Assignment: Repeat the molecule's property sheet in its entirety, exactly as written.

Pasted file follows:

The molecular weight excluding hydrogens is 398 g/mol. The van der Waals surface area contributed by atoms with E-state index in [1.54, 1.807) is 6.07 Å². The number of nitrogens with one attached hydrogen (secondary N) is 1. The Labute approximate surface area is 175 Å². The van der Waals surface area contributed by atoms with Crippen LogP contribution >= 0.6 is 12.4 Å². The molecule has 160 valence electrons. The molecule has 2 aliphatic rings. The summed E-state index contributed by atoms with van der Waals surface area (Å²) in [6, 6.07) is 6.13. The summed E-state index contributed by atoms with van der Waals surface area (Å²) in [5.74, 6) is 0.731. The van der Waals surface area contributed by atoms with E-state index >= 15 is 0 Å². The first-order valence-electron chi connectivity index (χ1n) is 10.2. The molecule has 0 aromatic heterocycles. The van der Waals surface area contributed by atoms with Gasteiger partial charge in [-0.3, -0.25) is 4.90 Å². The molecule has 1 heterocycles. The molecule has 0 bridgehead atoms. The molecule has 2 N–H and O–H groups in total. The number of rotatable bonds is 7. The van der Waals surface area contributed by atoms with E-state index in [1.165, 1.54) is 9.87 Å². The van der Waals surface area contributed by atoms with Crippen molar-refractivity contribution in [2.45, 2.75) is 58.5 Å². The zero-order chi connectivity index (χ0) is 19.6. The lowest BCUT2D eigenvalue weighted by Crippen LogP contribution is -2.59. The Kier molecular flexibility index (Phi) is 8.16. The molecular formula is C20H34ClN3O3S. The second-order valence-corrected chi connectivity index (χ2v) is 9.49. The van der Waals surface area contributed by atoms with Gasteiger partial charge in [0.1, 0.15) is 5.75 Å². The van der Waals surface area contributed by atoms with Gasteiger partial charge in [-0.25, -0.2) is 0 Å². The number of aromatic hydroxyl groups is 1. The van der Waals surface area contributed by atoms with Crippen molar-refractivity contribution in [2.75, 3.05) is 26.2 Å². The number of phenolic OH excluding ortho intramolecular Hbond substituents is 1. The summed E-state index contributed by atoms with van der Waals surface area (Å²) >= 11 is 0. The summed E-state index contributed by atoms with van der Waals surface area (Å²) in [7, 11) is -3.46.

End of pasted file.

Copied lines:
The molecular weight excluding hydrogens is 398 g/mol. The van der Waals surface area contributed by atoms with E-state index in [1.54, 1.807) is 6.07 Å². The number of nitrogens with one attached hydrogen (secondary N) is 1. The Labute approximate surface area is 175 Å². The van der Waals surface area contributed by atoms with Crippen LogP contribution >= 0.6 is 12.4 Å². The molecule has 160 valence electrons. The molecule has 2 aliphatic rings. The summed E-state index contributed by atoms with van der Waals surface area (Å²) in [6, 6.07) is 6.13. The summed E-state index contributed by atoms with van der Waals surface area (Å²) in [5.74, 6) is 0.731. The van der Waals surface area contributed by atoms with E-state index >= 15 is 0 Å². The first-order valence-electron chi connectivity index (χ1n) is 10.2. The molecule has 0 aromatic heterocycles. The van der Waals surface area contributed by atoms with Gasteiger partial charge in [-0.3, -0.25) is 4.90 Å². The molecule has 1 heterocycles. The molecule has 0 bridgehead atoms. The molecule has 2 N–H and O–H groups in total. The number of rotatable bonds is 7. The van der Waals surface area contributed by atoms with E-state index in [1.165, 1.54) is 9.87 Å². The van der Waals surface area contributed by atoms with Crippen molar-refractivity contribution in [2.45, 2.75) is 58.5 Å². The zero-order chi connectivity index (χ0) is 19.6. The lowest BCUT2D eigenvalue weighted by Crippen LogP contribution is -2.59. The Kier molecular flexibility index (Phi) is 8.16. The molecular formula is C20H34ClN3O3S. The second-order valence-corrected chi connectivity index (χ2v) is 9.49. The van der Waals surface area contributed by atoms with Gasteiger partial charge in [0.1, 0.15) is 5.75 Å². The van der Waals surface area contributed by atoms with Gasteiger partial charge in [-0.25, -0.2) is 0 Å². The number of aromatic hydroxyl groups is 1. The van der Waals surface area contributed by atoms with Crippen molar-refractivity contribution in [2.75, 3.05) is 26.2 Å². The number of phenolic OH excluding ortho intramolecular Hbond substituents is 1. The summed E-state index contributed by atoms with van der Waals surface area (Å²) >= 11 is 0. The summed E-state index contributed by atoms with van der Waals surface area (Å²) in [7, 11) is -3.46.